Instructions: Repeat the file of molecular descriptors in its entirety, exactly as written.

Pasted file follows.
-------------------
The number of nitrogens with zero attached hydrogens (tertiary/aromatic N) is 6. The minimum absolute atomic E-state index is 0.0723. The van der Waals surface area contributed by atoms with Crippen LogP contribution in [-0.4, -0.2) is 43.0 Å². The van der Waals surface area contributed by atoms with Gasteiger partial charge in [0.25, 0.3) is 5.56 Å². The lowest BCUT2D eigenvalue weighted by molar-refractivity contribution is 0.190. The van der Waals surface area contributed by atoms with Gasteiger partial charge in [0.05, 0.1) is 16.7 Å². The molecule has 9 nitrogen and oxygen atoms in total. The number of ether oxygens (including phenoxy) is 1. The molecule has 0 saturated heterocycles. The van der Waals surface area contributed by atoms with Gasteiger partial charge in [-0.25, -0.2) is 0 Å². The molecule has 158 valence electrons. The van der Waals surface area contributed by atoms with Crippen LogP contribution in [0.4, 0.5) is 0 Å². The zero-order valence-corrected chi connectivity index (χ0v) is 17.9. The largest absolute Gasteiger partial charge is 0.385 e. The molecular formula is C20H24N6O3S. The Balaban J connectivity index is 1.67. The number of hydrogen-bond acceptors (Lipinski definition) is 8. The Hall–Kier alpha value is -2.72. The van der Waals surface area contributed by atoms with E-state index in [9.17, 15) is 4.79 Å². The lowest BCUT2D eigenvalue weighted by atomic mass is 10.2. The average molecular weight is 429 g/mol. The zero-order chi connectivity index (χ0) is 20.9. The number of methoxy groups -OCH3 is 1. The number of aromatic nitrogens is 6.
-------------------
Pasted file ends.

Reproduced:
The number of nitrogens with zero attached hydrogens (tertiary/aromatic N) is 6. The minimum absolute atomic E-state index is 0.0723. The van der Waals surface area contributed by atoms with Crippen LogP contribution in [-0.4, -0.2) is 43.0 Å². The van der Waals surface area contributed by atoms with Gasteiger partial charge in [0.25, 0.3) is 5.56 Å². The lowest BCUT2D eigenvalue weighted by molar-refractivity contribution is 0.190. The van der Waals surface area contributed by atoms with Gasteiger partial charge in [0.05, 0.1) is 16.7 Å². The molecule has 9 nitrogen and oxygen atoms in total. The number of ether oxygens (including phenoxy) is 1. The molecule has 0 saturated heterocycles. The van der Waals surface area contributed by atoms with Gasteiger partial charge in [-0.25, -0.2) is 0 Å². The molecule has 158 valence electrons. The van der Waals surface area contributed by atoms with Crippen LogP contribution in [0.4, 0.5) is 0 Å². The zero-order valence-corrected chi connectivity index (χ0v) is 17.9. The largest absolute Gasteiger partial charge is 0.385 e. The molecular formula is C20H24N6O3S. The Balaban J connectivity index is 1.67. The number of hydrogen-bond acceptors (Lipinski definition) is 8. The Hall–Kier alpha value is -2.72. The van der Waals surface area contributed by atoms with E-state index in [9.17, 15) is 4.79 Å². The lowest BCUT2D eigenvalue weighted by atomic mass is 10.2. The average molecular weight is 429 g/mol. The zero-order chi connectivity index (χ0) is 20.9. The number of methoxy groups -OCH3 is 1. The number of aromatic nitrogens is 6.